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Animal neglect and abuse: to report or not to report...
You May Be Unpleasantly Surprised
You know of an animal that you believe is being neglected or abused. Should you get involved? Do you confront the owner? Which authority do you call? Is it likely that the owner will retaliate against you? Can you get into trouble by getting involved?
Reporting and prosecuting animal cruelty is arguably the greatest dilemma that animal lovers and humane law enforcement agencies face because there’s no universal definition of animal cruelty. What one may think is cruel may well be within accepted protocols, whether one likes it or not.
Bear in mind that, anatomically, physiologically, and socially, animals are naturally adapted to live under conditions that are crude by our standards. In fact, in many cases, subjecting them to our “creature comforts” could actually do more harm than good.
According to the Massachusetts Society For The Prevention of Cruelty To Animals (MSPCA), one definition of cruelty that many humane law enforcement officials use is found in Black’s Law Dictionary:
“Cruelty To Animals. The infliction of physical pain, suffering or death upon an animal, when not necessary for purposes of training or discipline or (in the case of death) to procure food or to release the animal from incurable suffering, but done wantonly, for mere sport, for the indulgence of a cruel and vindictive temper, or with reckless indifference to its pain.”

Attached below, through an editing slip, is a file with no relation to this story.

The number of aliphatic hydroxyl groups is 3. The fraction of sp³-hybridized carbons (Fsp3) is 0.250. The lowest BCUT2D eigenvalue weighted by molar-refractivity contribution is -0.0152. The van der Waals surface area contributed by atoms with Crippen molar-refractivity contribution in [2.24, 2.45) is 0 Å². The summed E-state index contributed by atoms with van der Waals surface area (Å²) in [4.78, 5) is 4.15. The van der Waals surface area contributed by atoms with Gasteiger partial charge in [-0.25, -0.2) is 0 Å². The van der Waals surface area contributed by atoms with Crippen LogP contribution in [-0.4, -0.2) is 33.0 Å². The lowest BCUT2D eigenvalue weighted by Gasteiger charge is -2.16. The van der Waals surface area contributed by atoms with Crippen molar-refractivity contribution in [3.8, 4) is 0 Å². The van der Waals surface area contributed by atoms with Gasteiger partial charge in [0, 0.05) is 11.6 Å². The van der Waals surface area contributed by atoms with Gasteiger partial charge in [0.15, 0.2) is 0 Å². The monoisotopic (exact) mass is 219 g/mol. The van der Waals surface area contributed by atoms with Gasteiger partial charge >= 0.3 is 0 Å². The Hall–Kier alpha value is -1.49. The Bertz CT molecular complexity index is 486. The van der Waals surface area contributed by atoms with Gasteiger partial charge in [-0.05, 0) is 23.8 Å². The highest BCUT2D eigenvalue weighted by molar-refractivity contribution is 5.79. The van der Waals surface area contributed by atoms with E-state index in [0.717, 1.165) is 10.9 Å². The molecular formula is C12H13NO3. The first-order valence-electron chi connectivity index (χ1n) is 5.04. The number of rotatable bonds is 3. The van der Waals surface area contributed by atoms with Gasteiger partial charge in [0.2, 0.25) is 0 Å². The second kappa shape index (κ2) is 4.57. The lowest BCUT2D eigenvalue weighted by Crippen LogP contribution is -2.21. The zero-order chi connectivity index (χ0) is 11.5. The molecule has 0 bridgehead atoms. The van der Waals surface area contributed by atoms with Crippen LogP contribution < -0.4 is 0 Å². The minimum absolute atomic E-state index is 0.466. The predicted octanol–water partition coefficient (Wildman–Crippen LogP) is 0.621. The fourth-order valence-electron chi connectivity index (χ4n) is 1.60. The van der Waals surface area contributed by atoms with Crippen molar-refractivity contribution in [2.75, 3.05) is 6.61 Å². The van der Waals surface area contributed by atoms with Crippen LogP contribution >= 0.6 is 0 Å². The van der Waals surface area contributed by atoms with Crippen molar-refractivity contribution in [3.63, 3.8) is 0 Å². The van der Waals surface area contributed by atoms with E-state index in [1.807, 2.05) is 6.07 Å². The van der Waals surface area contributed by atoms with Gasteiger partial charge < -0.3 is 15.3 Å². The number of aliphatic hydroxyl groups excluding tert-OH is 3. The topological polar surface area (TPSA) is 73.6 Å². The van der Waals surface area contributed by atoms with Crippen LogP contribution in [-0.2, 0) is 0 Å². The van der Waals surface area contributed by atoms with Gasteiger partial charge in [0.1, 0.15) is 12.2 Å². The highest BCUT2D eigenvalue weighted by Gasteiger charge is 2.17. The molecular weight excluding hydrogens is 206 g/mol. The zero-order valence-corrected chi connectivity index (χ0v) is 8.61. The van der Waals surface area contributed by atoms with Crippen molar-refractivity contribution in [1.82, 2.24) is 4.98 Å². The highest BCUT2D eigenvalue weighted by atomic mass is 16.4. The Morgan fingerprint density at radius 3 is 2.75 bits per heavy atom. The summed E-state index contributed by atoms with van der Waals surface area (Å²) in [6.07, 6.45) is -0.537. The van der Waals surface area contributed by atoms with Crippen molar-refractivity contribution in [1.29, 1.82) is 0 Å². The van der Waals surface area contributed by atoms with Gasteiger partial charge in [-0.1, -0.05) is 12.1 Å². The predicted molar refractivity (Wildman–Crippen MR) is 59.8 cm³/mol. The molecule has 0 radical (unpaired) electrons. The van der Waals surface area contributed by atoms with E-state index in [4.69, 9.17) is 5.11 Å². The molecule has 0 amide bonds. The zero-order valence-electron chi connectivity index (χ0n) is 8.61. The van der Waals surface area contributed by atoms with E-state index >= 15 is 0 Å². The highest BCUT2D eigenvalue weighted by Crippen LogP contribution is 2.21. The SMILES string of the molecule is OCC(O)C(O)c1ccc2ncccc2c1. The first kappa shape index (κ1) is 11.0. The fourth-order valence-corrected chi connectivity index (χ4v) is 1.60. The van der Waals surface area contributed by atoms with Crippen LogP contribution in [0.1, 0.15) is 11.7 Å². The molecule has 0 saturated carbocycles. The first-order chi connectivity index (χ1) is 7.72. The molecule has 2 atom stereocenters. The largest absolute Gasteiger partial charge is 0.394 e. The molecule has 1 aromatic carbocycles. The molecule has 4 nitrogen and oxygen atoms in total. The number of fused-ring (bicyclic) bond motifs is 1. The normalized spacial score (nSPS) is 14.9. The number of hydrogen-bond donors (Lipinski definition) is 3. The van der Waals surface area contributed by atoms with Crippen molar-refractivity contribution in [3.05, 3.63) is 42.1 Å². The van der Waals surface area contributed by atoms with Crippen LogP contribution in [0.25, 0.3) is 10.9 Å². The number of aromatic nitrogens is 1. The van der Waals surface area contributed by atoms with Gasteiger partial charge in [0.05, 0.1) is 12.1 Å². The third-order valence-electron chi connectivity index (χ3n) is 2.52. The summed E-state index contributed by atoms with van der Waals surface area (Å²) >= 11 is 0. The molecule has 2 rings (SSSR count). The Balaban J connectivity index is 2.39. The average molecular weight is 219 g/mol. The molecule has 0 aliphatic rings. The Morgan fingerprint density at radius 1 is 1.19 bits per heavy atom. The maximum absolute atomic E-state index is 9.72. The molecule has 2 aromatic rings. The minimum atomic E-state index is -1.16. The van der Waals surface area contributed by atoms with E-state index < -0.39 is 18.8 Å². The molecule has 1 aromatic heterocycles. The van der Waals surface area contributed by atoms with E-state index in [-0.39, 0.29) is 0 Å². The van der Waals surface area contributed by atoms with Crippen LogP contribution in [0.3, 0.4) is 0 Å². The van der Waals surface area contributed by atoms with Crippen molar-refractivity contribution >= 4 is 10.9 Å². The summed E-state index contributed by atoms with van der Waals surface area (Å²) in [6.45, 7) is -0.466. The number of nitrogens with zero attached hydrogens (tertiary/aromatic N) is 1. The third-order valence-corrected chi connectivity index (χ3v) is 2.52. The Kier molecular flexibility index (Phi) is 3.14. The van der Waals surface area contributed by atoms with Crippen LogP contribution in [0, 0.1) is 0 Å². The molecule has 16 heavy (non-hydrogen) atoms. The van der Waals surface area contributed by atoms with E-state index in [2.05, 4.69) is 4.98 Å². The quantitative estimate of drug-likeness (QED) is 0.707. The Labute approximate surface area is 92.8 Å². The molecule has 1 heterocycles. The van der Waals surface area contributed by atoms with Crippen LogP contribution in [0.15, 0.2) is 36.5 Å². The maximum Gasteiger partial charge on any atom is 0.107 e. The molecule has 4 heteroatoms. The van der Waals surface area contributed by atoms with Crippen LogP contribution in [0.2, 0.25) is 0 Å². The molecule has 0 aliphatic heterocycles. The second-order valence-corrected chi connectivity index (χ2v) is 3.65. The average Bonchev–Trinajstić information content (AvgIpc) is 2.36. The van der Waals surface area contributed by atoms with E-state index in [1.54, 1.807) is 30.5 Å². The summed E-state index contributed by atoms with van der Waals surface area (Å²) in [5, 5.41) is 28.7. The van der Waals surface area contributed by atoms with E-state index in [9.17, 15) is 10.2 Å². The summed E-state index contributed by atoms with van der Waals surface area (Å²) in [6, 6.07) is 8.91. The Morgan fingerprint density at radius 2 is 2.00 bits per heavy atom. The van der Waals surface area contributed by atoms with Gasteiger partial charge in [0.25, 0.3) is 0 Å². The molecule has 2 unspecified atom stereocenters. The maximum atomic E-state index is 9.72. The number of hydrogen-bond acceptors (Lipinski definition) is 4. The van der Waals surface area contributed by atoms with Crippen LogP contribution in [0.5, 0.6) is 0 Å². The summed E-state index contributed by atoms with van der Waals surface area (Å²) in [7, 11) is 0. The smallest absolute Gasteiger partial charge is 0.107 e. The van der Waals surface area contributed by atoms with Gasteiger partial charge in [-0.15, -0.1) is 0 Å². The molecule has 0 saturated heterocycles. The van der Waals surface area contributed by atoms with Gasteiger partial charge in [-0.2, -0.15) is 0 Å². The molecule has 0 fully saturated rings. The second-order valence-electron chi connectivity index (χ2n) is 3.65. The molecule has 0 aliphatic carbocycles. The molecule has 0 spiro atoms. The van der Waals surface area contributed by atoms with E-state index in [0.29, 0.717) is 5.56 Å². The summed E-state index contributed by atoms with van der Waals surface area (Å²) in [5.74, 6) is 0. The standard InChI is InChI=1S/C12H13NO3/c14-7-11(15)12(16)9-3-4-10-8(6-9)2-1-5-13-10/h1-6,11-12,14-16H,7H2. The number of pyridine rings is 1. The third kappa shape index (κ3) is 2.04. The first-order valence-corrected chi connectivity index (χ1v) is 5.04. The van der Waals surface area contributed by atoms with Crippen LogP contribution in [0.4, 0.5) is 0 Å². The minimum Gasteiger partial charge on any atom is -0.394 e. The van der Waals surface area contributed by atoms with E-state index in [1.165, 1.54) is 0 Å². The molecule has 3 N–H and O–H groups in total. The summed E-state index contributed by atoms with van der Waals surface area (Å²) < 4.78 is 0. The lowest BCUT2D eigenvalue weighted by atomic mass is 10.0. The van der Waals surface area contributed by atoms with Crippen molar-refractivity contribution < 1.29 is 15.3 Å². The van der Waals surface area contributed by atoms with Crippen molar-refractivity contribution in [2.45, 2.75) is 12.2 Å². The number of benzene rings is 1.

That definition certainly leaves room for interpretation and debate. What if one inflicts pain as part of training or discipline?
With very few exceptions, animal professionals will tell you that that’s not the way to train or discipline, yet it doesn’t violate any laws.
A few of us in my neighborhood, acting independently, called the MSPCA when we felt another neighbor was neglecting two dogs.
The only violation cited was the lack of adequate shelter. The shelter that was ultimately provided didn’t meet our standards, but it did satisfy the law.
We all see things differently.
Trying to write a commonly accepted definition of animal cruelty is like trying to write a commonly accepted definition of pornography:
What you end up with is: “I can’t define it, but I know it when I see it.” And, alas, we all see things differently.
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So, what do you do if you believe you know of a case of animal cruelty? If discussing the situation with the animal’s owner is not an option, you might start with your local Animal Control Officer (ACO) or your local police department.
You can also call your local chapter of the American Society for the Prevention of Cruelty to Animals (ASPCA).
In most jurisdictions you can call anonymously, but if you want to get verbal results of their investigation you’ll have to leave your name and number.
Humane agencies usually promise that your identity will be kept in strictest confidence.
Also in most jurisdictions, local police departments are authorized and empowered, just as ASPCA officers are, to act in cases of animal cruelty.
Just keep in mind that an agency might cover a large geographical area and therefore may not be able to respond as quickly as the local police.
Humane organizations strongly advise that you don’t take matters into your own hands and remove an animal from what you perceive to be a cruelty situation. You could get yourself into serious trouble if it turns out that the animal was, indeed, being maintained under legally acceptable protocols.
There’s a well-documented connection between animal cruelty and violence against humans. There are the widely heralded studies conducted by the Humane Society of the United States in conjunction with other animal and human service agencies, and a study by the MSPCA in conjunction with Northeastern University, which validate that premise.
Getting involved, but at arm’s length, can protect animals and humans from abuse.